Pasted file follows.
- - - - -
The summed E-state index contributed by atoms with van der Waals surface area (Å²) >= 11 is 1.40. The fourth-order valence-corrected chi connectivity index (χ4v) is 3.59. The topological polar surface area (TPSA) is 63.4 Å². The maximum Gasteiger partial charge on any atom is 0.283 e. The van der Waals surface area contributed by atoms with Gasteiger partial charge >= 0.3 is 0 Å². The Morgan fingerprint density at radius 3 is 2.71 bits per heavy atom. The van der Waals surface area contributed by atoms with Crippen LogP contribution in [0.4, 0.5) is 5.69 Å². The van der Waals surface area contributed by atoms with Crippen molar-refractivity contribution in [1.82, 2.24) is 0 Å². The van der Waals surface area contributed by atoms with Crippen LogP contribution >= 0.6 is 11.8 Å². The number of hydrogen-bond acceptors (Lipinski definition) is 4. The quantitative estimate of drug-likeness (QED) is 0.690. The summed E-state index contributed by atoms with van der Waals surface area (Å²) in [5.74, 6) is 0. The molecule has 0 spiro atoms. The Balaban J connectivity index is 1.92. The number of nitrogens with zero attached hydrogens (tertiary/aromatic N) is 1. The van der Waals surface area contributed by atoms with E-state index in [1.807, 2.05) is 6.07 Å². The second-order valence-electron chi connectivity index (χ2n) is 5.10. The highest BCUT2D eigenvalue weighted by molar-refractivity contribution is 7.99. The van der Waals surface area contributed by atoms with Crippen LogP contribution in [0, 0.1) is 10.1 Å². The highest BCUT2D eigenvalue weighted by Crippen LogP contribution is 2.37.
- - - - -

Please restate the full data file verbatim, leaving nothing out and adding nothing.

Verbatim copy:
The summed E-state index contributed by atoms with van der Waals surface area (Å²) >= 11 is 1.40. The fourth-order valence-corrected chi connectivity index (χ4v) is 3.59. The topological polar surface area (TPSA) is 63.4 Å². The maximum Gasteiger partial charge on any atom is 0.283 e. The van der Waals surface area contributed by atoms with Gasteiger partial charge >= 0.3 is 0 Å². The Morgan fingerprint density at radius 3 is 2.71 bits per heavy atom. The van der Waals surface area contributed by atoms with Crippen LogP contribution in [0.4, 0.5) is 5.69 Å². The van der Waals surface area contributed by atoms with Crippen molar-refractivity contribution in [1.82, 2.24) is 0 Å². The van der Waals surface area contributed by atoms with Crippen LogP contribution >= 0.6 is 11.8 Å². The number of hydrogen-bond acceptors (Lipinski definition) is 4. The quantitative estimate of drug-likeness (QED) is 0.690. The summed E-state index contributed by atoms with van der Waals surface area (Å²) in [5.74, 6) is 0. The molecule has 0 spiro atoms. The Balaban J connectivity index is 1.92. The number of nitrogens with zero attached hydrogens (tertiary/aromatic N) is 1. The van der Waals surface area contributed by atoms with E-state index in [1.807, 2.05) is 6.07 Å². The second-order valence-electron chi connectivity index (χ2n) is 5.10. The highest BCUT2D eigenvalue weighted by molar-refractivity contribution is 7.99. The van der Waals surface area contributed by atoms with Crippen LogP contribution in [0, 0.1) is 10.1 Å². The highest BCUT2D eigenvalue weighted by Crippen LogP contribution is 2.37.